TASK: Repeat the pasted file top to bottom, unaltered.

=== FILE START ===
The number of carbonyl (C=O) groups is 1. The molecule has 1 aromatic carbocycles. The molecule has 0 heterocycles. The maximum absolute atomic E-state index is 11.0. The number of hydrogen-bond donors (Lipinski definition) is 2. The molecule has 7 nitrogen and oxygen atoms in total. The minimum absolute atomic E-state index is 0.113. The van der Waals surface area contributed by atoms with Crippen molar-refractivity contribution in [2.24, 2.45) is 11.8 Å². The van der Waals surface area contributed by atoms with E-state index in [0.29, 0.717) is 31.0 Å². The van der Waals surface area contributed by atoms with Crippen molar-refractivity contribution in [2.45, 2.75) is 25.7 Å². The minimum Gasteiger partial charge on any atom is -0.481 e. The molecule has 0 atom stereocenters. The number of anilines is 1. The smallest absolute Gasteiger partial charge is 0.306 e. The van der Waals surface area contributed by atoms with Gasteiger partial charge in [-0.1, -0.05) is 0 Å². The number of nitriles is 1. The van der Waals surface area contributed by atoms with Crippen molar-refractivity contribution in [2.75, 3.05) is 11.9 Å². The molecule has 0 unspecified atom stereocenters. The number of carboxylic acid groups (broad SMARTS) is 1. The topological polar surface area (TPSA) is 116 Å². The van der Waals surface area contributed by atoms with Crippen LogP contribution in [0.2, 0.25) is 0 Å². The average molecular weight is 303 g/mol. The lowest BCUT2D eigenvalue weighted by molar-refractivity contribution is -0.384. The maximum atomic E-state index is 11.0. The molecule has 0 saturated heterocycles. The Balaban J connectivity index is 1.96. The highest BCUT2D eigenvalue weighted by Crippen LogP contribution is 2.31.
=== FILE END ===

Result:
The number of carbonyl (C=O) groups is 1. The molecule has 1 aromatic carbocycles. The molecule has 0 heterocycles. The maximum absolute atomic E-state index is 11.0. The number of hydrogen-bond donors (Lipinski definition) is 2. The molecule has 7 nitrogen and oxygen atoms in total. The minimum absolute atomic E-state index is 0.113. The van der Waals surface area contributed by atoms with Crippen molar-refractivity contribution in [2.24, 2.45) is 11.8 Å². The van der Waals surface area contributed by atoms with E-state index in [0.29, 0.717) is 31.0 Å². The van der Waals surface area contributed by atoms with Crippen molar-refractivity contribution in [2.45, 2.75) is 25.7 Å². The minimum Gasteiger partial charge on any atom is -0.481 e. The molecule has 0 atom stereocenters. The number of anilines is 1. The smallest absolute Gasteiger partial charge is 0.306 e. The van der Waals surface area contributed by atoms with Gasteiger partial charge in [-0.1, -0.05) is 0 Å². The number of nitriles is 1. The van der Waals surface area contributed by atoms with Crippen molar-refractivity contribution in [2.75, 3.05) is 11.9 Å². The molecule has 0 unspecified atom stereocenters. The number of carboxylic acid groups (broad SMARTS) is 1. The topological polar surface area (TPSA) is 116 Å². The van der Waals surface area contributed by atoms with Crippen LogP contribution in [0.2, 0.25) is 0 Å². The average molecular weight is 303 g/mol. The lowest BCUT2D eigenvalue weighted by molar-refractivity contribution is -0.384. The maximum atomic E-state index is 11.0. The molecule has 0 saturated heterocycles. The Balaban J connectivity index is 1.96. The highest BCUT2D eigenvalue weighted by Crippen LogP contribution is 2.31.